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    Deep neural networks (DNNs) have become one of the enabling technologies in many safety-critical applications, e.g., autonomous driving and medical image analysis. DNN systems, however, suffer from various kinds of threats, such as adversarial example attacks and fault injection attacks. While there are many defense methods proposed against maliciously crafted inputs, solutions against faults presented in the DNN system itself (e.g., parameters and calculations) are far less explored. In this paper, we develop a novel lightweight fault-tolerant solution for DNN-based systems, namely DeepDyve, which employs pre-trained neural networks that are far simpler and smaller than the original DNN for dynamic verification. The key to enabling such lightweight checking is that the smaller neural network only needs to produce approximate results for the initial task without sacrificing fault coverage much. We develop efficient and effective architecture and task exploration techniques to achieve optimized risk/overhead trade-off in DeepDyve. Experimental results show that DeepDyve can reduce 90% of the risks at around 10% overhead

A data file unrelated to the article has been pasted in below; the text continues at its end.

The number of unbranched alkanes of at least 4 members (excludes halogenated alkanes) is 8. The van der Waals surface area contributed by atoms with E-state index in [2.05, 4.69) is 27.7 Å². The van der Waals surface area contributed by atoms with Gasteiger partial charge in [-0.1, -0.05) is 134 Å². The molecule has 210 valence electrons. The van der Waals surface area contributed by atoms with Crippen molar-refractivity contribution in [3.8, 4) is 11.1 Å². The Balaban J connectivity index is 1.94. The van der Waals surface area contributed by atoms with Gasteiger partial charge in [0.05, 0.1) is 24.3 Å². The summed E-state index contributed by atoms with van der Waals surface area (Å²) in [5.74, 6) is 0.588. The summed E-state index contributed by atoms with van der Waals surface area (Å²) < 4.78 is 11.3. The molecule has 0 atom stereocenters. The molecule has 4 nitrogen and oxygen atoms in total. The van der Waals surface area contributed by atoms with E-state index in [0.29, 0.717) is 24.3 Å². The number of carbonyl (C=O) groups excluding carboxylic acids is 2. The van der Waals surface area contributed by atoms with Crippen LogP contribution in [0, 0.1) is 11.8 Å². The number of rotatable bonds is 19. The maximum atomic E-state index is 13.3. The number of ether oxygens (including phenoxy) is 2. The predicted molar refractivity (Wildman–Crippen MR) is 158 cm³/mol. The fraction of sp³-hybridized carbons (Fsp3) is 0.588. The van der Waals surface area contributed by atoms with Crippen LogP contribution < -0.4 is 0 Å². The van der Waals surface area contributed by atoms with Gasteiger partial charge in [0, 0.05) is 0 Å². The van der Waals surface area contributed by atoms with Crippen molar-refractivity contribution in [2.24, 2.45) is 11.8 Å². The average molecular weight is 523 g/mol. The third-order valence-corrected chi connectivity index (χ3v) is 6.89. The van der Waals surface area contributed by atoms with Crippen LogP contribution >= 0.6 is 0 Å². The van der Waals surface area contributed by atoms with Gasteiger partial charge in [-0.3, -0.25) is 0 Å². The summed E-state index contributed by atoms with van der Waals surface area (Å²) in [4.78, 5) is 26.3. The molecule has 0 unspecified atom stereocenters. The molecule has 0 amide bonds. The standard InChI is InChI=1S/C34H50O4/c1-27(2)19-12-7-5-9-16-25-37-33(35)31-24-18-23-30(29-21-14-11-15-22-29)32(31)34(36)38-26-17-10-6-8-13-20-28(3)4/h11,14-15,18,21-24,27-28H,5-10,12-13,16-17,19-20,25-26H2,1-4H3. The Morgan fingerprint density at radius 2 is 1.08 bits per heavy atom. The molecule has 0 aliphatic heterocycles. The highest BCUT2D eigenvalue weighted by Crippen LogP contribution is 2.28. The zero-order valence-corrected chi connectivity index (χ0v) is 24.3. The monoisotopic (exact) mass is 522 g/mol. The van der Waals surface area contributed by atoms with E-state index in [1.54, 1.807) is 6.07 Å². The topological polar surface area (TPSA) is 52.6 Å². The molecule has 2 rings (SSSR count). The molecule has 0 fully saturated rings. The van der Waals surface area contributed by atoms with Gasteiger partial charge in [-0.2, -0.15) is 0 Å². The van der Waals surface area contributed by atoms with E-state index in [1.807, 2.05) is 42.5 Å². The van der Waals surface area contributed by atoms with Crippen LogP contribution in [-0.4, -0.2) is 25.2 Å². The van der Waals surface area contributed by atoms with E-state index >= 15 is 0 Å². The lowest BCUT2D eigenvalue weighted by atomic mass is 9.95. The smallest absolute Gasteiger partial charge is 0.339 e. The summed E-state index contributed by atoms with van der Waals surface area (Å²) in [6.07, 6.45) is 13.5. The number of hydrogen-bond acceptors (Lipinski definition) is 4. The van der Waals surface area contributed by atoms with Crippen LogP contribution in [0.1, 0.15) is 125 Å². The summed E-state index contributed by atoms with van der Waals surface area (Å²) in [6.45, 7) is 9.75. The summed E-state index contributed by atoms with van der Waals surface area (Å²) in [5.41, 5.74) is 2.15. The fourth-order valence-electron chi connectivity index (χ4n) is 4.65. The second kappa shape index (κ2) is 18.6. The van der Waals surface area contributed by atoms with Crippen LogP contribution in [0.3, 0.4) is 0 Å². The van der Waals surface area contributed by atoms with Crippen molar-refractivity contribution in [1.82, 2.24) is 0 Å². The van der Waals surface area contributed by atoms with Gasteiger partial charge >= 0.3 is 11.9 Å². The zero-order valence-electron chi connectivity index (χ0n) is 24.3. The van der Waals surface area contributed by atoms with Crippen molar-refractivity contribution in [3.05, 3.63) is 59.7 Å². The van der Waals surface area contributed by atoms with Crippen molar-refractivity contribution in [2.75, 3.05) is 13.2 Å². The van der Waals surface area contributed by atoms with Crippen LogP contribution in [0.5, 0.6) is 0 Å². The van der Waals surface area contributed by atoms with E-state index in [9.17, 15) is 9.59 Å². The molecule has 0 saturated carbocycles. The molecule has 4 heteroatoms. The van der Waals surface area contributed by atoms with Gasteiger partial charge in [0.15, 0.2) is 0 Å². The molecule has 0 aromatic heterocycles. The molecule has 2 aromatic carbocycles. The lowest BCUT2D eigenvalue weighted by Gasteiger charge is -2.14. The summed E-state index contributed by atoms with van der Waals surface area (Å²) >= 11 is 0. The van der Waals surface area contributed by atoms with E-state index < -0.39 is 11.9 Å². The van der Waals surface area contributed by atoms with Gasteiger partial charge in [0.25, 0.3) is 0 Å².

FRCSyn Challenge at WACV 2024:Face Recognition Challenge in the Era of Synthetic Data

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    Despite the widespread adoption of face recognition technology around the world, and its remarkable performance on current benchmarks, there are still several challenges that must be covered in more detail. This paper offers an overview of the Face Recognition Challenge in the Era of Synthetic Data (FRCSyn) organized at WACV 2024. This is the first international challenge aiming to explore the use of synthetic data in face recognition to address existing limitations in the technology. Specifically, the FRCSyn Challenge targets concerns related to data privacy issues, demographic biases, generalization to unseen scenarios, and performance limitations in challenging scenarios, including significant age disparities between enrollment and testing, pose variations, and occlusions. The results achieved in the FRCSyn Challenge, together with the proposed benchmark, contribute significantly to the application of synthetic data to improve face recognition technology.Comment: 10 pages, 1 figure, WACV 2024 Workshop